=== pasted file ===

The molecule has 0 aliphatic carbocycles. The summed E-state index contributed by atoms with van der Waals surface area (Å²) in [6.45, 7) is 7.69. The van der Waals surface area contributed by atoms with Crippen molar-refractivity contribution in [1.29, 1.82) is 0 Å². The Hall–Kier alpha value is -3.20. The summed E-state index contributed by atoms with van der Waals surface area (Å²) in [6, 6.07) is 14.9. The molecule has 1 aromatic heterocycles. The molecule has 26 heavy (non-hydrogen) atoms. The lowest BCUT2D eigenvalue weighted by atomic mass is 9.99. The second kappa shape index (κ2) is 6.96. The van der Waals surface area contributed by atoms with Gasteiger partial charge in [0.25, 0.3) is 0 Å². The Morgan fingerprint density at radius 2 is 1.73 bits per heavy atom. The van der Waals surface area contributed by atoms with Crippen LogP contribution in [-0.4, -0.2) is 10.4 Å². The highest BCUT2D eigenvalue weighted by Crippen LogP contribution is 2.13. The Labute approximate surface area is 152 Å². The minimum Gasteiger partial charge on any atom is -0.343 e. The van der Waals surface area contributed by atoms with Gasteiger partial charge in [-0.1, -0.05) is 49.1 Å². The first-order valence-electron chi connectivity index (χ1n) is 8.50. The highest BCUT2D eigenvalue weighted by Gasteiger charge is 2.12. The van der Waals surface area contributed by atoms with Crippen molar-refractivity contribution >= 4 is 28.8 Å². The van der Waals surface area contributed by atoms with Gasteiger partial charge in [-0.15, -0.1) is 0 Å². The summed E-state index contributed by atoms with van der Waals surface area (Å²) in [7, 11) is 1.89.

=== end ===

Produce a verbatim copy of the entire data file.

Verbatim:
The molecule has 0 aliphatic carbocycles. The summed E-state index contributed by atoms with van der Waals surface area (Å²) in [6.45, 7) is 7.69. The van der Waals surface area contributed by atoms with Crippen molar-refractivity contribution in [1.29, 1.82) is 0 Å². The Hall–Kier alpha value is -3.20. The summed E-state index contributed by atoms with van der Waals surface area (Å²) in [6, 6.07) is 14.9. The molecule has 1 aromatic heterocycles. The molecule has 26 heavy (non-hydrogen) atoms. The lowest BCUT2D eigenvalue weighted by atomic mass is 9.99. The second kappa shape index (κ2) is 6.96. The van der Waals surface area contributed by atoms with Gasteiger partial charge in [0.25, 0.3) is 0 Å². The Morgan fingerprint density at radius 2 is 1.73 bits per heavy atom. The van der Waals surface area contributed by atoms with Crippen LogP contribution in [-0.4, -0.2) is 10.4 Å². The highest BCUT2D eigenvalue weighted by Crippen LogP contribution is 2.13. The Labute approximate surface area is 152 Å². The minimum Gasteiger partial charge on any atom is -0.343 e. The van der Waals surface area contributed by atoms with Gasteiger partial charge in [-0.1, -0.05) is 49.1 Å². The first-order valence-electron chi connectivity index (χ1n) is 8.50. The highest BCUT2D eigenvalue weighted by Gasteiger charge is 2.12. The van der Waals surface area contributed by atoms with Crippen molar-refractivity contribution >= 4 is 28.8 Å². The van der Waals surface area contributed by atoms with Gasteiger partial charge in [-0.15, -0.1) is 0 Å². The summed E-state index contributed by atoms with van der Waals surface area (Å²) in [7, 11) is 1.89.